http://www.kempfgunshop.com/products/newitems/90064.html

Kempf Gun Shop
7625 West US 20
Johnson Rd. & US 20
Michigan City, IN 46360
Phone: (219) 872-7957
Fax: (219) 874-3301
[email protected]

Blazer Brass is more than satisfactory for reloading .45 ACP. Their cases accept primers with ease, and the case web is not lacking in strength. With normal flaring you should be able to reload it many times over.
 

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+1000 on Kempf Gun Shop. Got my turret kit there. Unlike Cabelas you get a set of dies instead of cheap lee scale. Great customer service. Emailed Sue Kempf a few questions and she replied quickly and honestly. Qucik shipping - just Top Notch Business!:D

I agree with nitesite - definately upgrade to the Pro Autodisk, it's a bargain at $9.95. I also upgraded to the lever prime system. Also if you will be loading several calibers, get extra 4 hole turrets that way you can just leave the dies in and switch out the turret for a quick caliber change.

Good Luck
 

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Discussion Starter #9
quote:Originally posted by sheepdog

Do you buy yours at WallyWorld for under $10?
Sure do! And will likely continue doing so until I make the leap over into rolling my own. There's no place cheaper that I've found...

Amistad
'loving that range time!'
 

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Amistad, brass longivety is dependent on several things. How high the pressure is in the reload,the type of brass,(I've found nickle brass to be more brittle than all brass case.Federal is normaly very tough brass. I think two of the things that determine longivety is how much the case is flared to seat the bullet & how heavy the crimp. That said I like a heavy roll crimp on my cases. If you flare the case more than is needed to start the bullet without shaving the bullet brass life will suffer some. It means the case is worked more in the crimp area where cracks normaly ocour (sp)? If you will set your flairing die to only flare the case enough to start the bullet without shaving it it will go a long ways to getting you more use out of your brass. Hope this helps some. Frank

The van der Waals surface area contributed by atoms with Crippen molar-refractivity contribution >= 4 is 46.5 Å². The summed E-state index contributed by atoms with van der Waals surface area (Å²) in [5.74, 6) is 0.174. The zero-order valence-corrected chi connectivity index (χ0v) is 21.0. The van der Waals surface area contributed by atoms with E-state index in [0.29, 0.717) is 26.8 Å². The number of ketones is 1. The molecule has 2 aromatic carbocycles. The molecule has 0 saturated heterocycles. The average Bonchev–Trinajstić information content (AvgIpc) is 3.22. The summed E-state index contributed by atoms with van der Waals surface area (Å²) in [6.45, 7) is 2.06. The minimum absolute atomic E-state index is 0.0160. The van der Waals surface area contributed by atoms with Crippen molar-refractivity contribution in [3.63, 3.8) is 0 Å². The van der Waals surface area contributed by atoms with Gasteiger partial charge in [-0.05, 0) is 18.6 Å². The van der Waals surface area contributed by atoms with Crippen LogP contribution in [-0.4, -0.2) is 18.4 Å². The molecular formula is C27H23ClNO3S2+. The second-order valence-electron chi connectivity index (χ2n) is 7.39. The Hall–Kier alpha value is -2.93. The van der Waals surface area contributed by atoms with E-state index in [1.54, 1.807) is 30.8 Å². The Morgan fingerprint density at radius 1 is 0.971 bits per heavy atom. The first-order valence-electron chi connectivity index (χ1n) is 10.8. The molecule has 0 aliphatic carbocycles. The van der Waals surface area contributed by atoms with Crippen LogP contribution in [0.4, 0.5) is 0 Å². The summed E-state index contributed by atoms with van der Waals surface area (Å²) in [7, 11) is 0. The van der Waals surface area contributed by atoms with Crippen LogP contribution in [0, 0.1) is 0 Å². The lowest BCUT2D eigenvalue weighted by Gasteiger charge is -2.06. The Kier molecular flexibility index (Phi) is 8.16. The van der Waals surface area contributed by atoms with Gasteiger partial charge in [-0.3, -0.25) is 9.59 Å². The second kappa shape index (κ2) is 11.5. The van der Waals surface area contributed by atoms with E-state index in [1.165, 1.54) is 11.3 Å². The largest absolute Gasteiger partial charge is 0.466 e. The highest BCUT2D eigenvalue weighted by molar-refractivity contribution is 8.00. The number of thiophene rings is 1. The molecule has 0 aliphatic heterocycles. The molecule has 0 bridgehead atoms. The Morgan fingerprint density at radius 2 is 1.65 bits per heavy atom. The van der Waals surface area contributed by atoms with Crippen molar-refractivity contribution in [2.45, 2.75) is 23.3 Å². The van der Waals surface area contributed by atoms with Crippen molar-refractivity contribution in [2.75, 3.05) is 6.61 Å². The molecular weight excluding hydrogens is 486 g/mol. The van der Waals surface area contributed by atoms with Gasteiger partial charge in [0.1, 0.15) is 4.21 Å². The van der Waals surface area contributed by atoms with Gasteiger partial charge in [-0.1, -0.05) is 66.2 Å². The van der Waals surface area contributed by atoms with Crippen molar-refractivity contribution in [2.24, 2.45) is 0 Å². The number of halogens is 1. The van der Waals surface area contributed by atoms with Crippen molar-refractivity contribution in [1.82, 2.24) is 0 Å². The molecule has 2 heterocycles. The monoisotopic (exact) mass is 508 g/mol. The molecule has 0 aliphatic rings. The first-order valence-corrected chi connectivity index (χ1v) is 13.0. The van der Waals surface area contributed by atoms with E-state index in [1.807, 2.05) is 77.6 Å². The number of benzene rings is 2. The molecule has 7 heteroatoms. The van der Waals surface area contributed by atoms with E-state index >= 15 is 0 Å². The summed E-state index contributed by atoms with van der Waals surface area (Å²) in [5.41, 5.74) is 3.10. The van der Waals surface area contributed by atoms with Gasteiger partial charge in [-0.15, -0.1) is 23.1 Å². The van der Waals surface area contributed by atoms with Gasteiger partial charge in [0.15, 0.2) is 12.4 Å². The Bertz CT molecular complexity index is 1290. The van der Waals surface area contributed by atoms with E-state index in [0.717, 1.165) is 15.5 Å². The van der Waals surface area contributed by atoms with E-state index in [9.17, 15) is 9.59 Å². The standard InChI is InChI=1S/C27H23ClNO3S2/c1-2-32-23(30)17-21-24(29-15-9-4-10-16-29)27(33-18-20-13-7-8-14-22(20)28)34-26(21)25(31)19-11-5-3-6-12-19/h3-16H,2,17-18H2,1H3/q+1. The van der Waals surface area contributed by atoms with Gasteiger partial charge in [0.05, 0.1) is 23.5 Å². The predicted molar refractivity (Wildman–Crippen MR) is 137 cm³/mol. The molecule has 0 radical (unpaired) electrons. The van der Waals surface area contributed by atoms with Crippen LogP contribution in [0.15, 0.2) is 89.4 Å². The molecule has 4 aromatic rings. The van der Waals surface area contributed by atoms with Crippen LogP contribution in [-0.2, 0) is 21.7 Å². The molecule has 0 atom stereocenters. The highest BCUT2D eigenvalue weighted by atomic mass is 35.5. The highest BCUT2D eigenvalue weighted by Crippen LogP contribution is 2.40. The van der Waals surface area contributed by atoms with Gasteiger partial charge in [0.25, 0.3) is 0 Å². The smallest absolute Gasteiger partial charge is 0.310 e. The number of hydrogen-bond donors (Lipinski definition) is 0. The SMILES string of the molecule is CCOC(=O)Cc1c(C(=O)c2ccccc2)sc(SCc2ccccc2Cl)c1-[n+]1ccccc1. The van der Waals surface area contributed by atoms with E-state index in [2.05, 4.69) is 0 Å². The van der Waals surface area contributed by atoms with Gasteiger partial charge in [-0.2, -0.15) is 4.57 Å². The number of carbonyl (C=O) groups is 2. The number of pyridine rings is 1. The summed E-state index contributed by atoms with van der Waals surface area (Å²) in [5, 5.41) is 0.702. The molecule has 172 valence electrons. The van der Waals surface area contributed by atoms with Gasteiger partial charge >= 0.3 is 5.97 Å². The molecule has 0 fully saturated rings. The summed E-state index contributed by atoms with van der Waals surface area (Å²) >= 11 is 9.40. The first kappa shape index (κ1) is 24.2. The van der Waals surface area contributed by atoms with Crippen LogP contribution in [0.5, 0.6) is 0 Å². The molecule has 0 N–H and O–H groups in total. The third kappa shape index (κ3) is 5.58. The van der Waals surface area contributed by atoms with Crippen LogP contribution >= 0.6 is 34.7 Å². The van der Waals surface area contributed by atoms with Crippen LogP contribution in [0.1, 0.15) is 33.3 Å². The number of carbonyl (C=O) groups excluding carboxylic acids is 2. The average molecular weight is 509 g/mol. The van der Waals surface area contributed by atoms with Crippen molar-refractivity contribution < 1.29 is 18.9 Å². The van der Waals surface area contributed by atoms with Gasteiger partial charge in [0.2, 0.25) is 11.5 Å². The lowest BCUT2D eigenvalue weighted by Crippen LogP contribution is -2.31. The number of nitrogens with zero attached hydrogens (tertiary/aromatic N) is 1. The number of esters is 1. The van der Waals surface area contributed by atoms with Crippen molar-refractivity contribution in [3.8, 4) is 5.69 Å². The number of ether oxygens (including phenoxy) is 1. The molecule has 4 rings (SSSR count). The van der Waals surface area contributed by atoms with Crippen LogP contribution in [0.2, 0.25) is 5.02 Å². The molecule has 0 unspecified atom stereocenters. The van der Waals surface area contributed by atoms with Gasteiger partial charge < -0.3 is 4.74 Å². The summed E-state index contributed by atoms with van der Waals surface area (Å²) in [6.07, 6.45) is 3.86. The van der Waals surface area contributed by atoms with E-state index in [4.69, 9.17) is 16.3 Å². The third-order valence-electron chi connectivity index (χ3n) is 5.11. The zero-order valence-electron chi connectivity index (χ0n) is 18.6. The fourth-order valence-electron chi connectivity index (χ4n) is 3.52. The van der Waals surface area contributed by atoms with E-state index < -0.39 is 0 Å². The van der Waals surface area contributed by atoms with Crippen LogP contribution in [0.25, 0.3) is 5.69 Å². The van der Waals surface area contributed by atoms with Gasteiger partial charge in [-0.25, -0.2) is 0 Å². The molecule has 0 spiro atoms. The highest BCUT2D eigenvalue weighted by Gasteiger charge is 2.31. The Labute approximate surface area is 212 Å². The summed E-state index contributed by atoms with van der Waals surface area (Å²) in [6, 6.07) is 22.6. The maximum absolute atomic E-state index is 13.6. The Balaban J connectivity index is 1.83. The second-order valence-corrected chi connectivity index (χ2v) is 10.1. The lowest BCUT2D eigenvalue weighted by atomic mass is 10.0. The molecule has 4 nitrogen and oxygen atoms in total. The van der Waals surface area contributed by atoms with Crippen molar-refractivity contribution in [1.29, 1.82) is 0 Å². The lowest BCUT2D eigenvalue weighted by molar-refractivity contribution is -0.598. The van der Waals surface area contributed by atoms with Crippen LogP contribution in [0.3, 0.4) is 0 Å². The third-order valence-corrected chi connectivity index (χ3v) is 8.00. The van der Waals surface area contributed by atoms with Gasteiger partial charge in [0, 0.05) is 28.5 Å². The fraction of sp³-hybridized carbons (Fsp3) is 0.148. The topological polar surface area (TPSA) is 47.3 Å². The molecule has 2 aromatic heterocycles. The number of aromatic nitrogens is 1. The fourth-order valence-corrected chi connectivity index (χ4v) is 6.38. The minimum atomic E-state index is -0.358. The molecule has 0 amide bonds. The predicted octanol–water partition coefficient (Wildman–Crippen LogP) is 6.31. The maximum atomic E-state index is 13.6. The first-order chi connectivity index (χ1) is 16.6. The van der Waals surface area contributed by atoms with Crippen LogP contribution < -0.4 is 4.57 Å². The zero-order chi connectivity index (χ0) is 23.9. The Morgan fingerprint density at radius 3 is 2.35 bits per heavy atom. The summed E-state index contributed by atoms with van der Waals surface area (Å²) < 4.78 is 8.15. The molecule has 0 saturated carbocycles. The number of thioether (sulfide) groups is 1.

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the blazer bras is just regular cci brand brass same as all thier rounds , ive loaded a bunch of it an still buy it on sale
 

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Brass usually fails due to work hardening. To soften brass take a pie pan and fill it with about 3/4" of water. Put in your cases in the pan with the mouth up and heat with a propane torch until the mouth is dark red. Tip the brass over while it is hot to quench. Annealing brass (copper) is the opposite of steel.

I usually do this on my bottle neck rifle brass to extend it's life.

Do not soften the base of any brass as it helps contain the pressure of the burning powder.
 

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wow 15 thats a new one for me , never heard that before? ive loaded some 45 brass so many times , the headstamp wears off hahaha then i get one more practice round out of it before its left on the range
 

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quote:Originally posted by shaner

wow 15 thats a new one for me , never heard that before? ive loaded some 45 brass so many times , the headstamp wears off hahaha then i get one more practice round out of it before its left on the range
Straight cases usually are not a problem. It is the higher pressure bottle neck cases that work hardens after 10 to 20 rounds. I also do it when I am reforming to a different caliber. Had a lot of 30-06 brass so I annealed and formed some to 22/250. Worked great. Had to neck turn the brass and reduce the load a little. Sure got a lot of funny looks when I showed a 22/250 at the range with a 30-06 headstamp.